Sunday, January 11, 2015

Francisco de Goya

Francisco de Goya y Lucientes (1746-1828) had two separate artistic careers. During the first he rose from artisan's son to court painter of Spain and became an intimate of the royal family. The second began with Napoleon's overthrow of the Bourbon dynasty in 1808, as Goya chronicled first the six years of civil war and atrocity that followed and then his own descent into madness and isolation. (Self Portrait, 1795).

Goya became a painter's apprentice at the age of 14. He bummed around Spain and Italy for the next several years, doing odd jobs like painting church frescoes. His first real job was painting designs for tapestries to be made in the royal factories in Madrid, of which this is one.

It was through the royal tapestries that Goya first met members of Spain's aristocracy, and by 1783 he was getting commissions to paint their portraits. This is one of my favorite Goya portraits, Don Sebastián Martínez y Pérez, 1792. He looks like he should be arguing politics with George Washington, after a tour of his estates to discuss agricultural reform. And have I ever mentioned how much I love the names of Spanish aristocrats?

In 1789 he was made court painter to the king and queen, and he made many portraits of the royal family together and separately. King Carlos IV in Red, 1789.

In 1792 Goya suffered a severe illness and emerged largely deaf. His career seems not to have been affected, and he kept turning out these wonderful portraits of the Spanish elite. Ferdinand Guillemardet, 1798; Dona Isabel Lobo Velasco de Porcel, 1805.

The 1790s were a time of great revolutionary ferment in Europe: in politics, in intellectual life, in art. Goya generally found himself on the side of the Romantics in art and the aristocrats in politics; here is his famous etching, The Dream of Reason Produces Monsters (1797).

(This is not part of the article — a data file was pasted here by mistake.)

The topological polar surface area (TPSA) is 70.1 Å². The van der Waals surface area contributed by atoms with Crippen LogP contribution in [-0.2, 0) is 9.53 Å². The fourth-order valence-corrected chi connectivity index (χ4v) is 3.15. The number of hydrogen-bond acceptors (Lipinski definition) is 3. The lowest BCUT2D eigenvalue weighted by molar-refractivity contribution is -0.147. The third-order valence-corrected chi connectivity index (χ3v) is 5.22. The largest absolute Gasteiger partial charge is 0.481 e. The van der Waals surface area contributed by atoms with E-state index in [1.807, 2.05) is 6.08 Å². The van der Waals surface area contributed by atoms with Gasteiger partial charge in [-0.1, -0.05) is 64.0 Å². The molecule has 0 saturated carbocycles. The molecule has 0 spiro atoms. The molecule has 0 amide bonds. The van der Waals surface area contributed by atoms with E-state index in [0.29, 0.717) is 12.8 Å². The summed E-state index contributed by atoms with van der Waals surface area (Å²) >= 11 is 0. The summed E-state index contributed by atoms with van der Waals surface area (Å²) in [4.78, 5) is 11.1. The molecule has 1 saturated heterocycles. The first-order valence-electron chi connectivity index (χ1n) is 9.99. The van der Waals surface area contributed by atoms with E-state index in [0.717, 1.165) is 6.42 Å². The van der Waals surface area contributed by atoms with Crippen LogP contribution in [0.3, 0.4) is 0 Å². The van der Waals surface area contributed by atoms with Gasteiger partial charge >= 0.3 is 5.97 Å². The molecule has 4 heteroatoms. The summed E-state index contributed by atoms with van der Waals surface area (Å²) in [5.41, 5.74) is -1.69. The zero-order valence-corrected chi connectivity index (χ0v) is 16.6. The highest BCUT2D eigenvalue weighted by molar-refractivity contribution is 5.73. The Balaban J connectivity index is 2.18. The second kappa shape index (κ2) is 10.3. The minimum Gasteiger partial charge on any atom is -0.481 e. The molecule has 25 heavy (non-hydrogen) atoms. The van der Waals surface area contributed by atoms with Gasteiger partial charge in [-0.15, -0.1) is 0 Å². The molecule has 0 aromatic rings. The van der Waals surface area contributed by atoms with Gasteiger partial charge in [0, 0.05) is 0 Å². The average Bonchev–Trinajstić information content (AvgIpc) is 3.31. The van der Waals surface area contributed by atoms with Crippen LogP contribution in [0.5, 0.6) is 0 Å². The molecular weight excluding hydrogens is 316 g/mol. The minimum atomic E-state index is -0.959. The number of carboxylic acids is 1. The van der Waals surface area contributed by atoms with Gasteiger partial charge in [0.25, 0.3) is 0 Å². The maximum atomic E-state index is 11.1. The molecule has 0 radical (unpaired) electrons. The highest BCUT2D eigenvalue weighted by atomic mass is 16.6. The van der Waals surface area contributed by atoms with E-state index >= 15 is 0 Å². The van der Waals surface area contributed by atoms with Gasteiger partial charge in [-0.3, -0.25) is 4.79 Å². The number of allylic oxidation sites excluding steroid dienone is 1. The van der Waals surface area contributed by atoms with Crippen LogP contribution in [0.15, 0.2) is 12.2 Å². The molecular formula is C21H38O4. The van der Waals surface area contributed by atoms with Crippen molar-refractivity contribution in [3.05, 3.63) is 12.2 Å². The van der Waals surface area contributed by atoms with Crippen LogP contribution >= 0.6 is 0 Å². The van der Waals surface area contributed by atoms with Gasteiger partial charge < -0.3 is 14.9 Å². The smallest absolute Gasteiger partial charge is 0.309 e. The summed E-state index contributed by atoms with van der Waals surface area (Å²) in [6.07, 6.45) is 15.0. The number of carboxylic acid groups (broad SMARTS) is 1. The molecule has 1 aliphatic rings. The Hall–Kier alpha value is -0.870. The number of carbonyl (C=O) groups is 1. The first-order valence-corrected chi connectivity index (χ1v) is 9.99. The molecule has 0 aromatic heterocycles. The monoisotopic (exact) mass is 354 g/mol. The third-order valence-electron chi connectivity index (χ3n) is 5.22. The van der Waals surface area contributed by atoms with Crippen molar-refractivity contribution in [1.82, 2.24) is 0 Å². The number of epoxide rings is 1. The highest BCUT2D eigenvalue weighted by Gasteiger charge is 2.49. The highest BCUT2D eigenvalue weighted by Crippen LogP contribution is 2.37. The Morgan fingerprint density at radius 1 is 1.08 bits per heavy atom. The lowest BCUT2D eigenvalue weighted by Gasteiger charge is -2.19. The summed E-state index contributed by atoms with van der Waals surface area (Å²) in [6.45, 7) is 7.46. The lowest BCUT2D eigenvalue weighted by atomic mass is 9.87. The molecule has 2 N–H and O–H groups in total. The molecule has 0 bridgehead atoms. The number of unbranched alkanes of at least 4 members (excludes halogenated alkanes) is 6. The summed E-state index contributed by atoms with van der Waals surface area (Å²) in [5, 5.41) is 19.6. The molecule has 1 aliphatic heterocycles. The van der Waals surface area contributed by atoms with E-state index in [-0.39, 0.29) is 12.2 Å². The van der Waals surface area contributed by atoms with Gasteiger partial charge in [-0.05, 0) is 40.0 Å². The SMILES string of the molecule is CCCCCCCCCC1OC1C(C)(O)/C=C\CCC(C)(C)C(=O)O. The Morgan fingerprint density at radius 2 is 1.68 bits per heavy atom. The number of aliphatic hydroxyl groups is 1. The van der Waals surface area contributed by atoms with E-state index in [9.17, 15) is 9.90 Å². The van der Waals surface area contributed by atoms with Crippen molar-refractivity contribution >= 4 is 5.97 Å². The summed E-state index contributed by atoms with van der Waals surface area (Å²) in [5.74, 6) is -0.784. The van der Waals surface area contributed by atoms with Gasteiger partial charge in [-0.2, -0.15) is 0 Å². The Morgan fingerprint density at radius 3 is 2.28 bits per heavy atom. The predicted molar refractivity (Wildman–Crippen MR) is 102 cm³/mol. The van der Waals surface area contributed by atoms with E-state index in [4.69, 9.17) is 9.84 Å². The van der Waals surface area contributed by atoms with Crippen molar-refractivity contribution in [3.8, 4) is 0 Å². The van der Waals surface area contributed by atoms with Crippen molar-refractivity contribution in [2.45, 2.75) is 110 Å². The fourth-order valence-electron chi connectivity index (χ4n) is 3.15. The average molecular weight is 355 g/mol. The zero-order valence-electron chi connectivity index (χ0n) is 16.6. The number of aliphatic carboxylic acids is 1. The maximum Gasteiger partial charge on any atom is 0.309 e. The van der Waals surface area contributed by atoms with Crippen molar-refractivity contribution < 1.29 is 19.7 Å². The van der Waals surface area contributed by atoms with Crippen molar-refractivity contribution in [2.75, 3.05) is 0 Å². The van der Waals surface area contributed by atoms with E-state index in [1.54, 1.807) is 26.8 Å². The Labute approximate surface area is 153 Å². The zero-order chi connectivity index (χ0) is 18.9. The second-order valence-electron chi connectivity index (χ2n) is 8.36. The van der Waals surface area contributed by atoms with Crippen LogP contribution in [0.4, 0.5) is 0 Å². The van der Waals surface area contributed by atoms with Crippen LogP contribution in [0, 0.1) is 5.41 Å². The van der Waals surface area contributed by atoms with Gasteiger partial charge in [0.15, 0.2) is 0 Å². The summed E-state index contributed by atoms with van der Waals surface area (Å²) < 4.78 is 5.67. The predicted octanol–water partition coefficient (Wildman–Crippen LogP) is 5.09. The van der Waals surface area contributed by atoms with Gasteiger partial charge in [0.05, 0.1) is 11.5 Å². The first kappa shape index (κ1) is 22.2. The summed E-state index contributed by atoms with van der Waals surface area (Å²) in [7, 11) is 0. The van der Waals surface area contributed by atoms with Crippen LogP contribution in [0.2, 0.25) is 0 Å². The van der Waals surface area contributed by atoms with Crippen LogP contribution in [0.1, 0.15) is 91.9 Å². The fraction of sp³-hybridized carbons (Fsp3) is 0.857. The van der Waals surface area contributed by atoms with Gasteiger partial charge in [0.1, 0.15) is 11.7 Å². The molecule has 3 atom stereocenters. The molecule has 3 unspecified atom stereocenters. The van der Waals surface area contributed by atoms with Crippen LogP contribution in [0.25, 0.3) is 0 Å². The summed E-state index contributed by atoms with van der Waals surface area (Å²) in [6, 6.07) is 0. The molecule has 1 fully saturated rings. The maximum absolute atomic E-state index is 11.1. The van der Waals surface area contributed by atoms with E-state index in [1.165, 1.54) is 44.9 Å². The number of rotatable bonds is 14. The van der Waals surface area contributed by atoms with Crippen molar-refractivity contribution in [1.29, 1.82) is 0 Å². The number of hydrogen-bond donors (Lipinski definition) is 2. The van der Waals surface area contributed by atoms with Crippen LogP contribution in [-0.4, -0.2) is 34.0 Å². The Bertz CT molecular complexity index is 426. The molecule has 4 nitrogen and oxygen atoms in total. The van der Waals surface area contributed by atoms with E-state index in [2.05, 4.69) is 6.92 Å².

In 1808 Napoleon tossed out the Bourbon king of Spain and installed his brother Joseph as ruler. This inaugurated a six-year-long civil war marked by many atrocities on both sides. Goya seems to have remained neutral as much as possible, accepting commissions from Joseph and his French advisers while simultaneously working to document the horrors of war. Here is the famous Third of May, 1808, showing the execution of Spanish rebels by a French firing squad.

Over the next six years Goya created a series of 85 etchings titled The Horrors of War. Some of them are horrific scenes of torture. Many, like this one (One Can't Look) focus on the victims of atrocities, with the perpetrators shoved of to the side or even out of the drawing altogether. These were not published until 1862, long after Goya was dead.

After the war Goya returned to his business of painting Spanish kings and aristocrats, and he produced some fine works in his old style. This is Mariano Goya, 1812-1813.

But underneath, something else was happening. Goya suffered long bouts of mysterious "illness" and did less and less conventional work. A grim, fantastic darkness settled into his work, as in this Giant, 1818.

Goya lived for years in a place known as Quinta del Sordo, the Deaf Man's House. In the 1820s he spent much time shut up inside. It was eventually discovered that he was covering the walls with what we now call his Black Paintings. These were painted directly onto the plaster, and Goya never showed them to anyone or mentioned them in his surviving correspondence. Not until the 1870s were they cut out of the walls and moved to the Prado, and they may have been much altered in the process. This is Saturn Devouring his Child.

Old Women Eating Soup.

The Witches' Sabbath. Goya was obsessed with witches and their lore. Not that he had any fear of old women and their spells, but these images represented for him something deep about humanity and our innate cruelty.

Goya's Self-Portrait of 1824. I confess that I never thought very hard about the chronology of Goya's career until I put this post together, and now I find myself wondering about his last years. Was he mired in despair, as some have said? If so, why didn't his friends remark on it more, and how was he able to keep painting portraits? Were the Black Paintings perhaps a way of coping with all the pain he had seen and depicted, a private ritual that allowed him to keep functioning as a public man?


karlG said...

Nicely done, thank you.
If you haven't yet seen Carlos Saura's Goya in Bordeaux it's worth a watch.

Anonymous said...

I don't think Goya's attitudes toward the Spanish royal family can be fully described without including some reference at least to the group portrait of 1801....